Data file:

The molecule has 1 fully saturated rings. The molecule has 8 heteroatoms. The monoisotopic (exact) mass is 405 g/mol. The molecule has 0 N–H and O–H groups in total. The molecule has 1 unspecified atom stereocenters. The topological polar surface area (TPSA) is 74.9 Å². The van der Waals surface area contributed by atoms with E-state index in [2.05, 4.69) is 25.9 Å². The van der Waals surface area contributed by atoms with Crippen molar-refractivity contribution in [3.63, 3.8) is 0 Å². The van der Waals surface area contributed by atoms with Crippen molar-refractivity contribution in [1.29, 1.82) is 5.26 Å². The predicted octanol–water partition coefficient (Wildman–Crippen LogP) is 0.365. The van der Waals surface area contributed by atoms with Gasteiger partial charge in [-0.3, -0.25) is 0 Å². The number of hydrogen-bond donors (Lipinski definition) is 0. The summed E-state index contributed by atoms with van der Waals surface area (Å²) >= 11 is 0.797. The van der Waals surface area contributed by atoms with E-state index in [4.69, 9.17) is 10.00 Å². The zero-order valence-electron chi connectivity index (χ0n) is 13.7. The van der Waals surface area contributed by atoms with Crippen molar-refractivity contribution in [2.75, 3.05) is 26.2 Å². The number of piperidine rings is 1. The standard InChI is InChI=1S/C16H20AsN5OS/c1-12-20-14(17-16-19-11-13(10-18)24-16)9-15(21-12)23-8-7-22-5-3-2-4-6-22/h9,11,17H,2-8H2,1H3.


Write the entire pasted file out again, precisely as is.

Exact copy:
The molecule has 1 fully saturated rings. The molecule has 8 heteroatoms. The monoisotopic (exact) mass is 405 g/mol. The molecule has 0 N–H and O–H groups in total. The molecule has 1 unspecified atom stereocenters. The topological polar surface area (TPSA) is 74.9 Å². The van der Waals surface area contributed by atoms with E-state index in [2.05, 4.69) is 25.9 Å². The van der Waals surface area contributed by atoms with Crippen molar-refractivity contribution in [3.63, 3.8) is 0 Å². The van der Waals surface area contributed by atoms with Crippen molar-refractivity contribution in [1.29, 1.82) is 5.26 Å². The predicted octanol–water partition coefficient (Wildman–Crippen LogP) is 0.365. The van der Waals surface area contributed by atoms with Gasteiger partial charge in [-0.3, -0.25) is 0 Å². The number of hydrogen-bond donors (Lipinski definition) is 0. The summed E-state index contributed by atoms with van der Waals surface area (Å²) >= 11 is 0.797. The van der Waals surface area contributed by atoms with E-state index in [4.69, 9.17) is 10.00 Å². The zero-order valence-electron chi connectivity index (χ0n) is 13.7. The van der Waals surface area contributed by atoms with Crippen molar-refractivity contribution in [2.75, 3.05) is 26.2 Å². The number of piperidine rings is 1. The standard InChI is InChI=1S/C16H20AsN5OS/c1-12-20-14(17-16-19-11-13(10-18)24-16)9-15(21-12)23-8-7-22-5-3-2-4-6-22/h9,11,17H,2-8H2,1H3.